A. Access to voir dire

Overview

The Supreme Court recognized a First Amendment presumption of access to voir dire in Press-Enterprise Co. v. Superior Court (“Press-Enterprise I”), 464 U.S. 501 (1984). Despite the agreement of the parties, the Supreme Court found the closure unconstitutional, noting that the “process of selection of jurors has presumptively been a public process” throughout Anglo-American history. Id. at 505. A state appellate court applied the same standards to closure of post-trial civil voir dire. Barber v. Shop-Rite of Englewood & Associates, Inc., 923 A.2d 286, 293 (N.J.Super.A.D. 2007).

Federal appellate courts have made clear that a generalized interest in juror privacy is insufficient to close voir dire. InIn re Dallas Morning News Co., 916 F.2d 205, 206 (5th Cir. 1990), for example, the court noted that “the better practice is for the district court, rather than closing a portion of the voir dire proceeding in anticipation of privacy concerns, to inform the prospective jurors carefully, in advance, that any of them may request to be questioned privately, in the presence only of court personnel, the parties, and the attorneys.” And in U.S. v. Brooklier, 685 F.2d 1162, 1169 (9th Cir. 1982), the court rejected the concern that jurors “might be less candid if questioned in public” because “if this general theory of potential prejudice were accepted as sufficient justification for closure without the necessity for finding potential prejudice based upon the circumstances of the particular case, all testimony could be taken in secret.”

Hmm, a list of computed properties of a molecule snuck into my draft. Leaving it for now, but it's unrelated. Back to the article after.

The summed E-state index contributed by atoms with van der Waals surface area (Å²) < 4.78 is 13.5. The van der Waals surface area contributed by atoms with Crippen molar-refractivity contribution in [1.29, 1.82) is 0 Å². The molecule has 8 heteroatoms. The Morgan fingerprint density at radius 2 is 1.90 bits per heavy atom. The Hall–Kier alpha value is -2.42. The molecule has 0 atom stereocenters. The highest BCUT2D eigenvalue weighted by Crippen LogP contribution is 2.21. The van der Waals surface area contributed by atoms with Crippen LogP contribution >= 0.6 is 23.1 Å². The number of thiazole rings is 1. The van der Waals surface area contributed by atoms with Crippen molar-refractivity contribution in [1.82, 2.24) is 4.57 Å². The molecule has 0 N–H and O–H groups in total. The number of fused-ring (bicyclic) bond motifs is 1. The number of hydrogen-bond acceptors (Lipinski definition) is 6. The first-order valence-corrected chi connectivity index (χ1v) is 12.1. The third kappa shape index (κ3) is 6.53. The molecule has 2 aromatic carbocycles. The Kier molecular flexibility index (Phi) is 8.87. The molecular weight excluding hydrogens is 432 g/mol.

New Jersey

New Jersey has recognized that the voir dire transcript must be disclosed to press after prosecution has concluded, though there may be some narrowly tailored redactions to protect privacy and the deliberative process. See U.S. v. Antar, 839 F. Supp. 293 (D. N.J. 1993).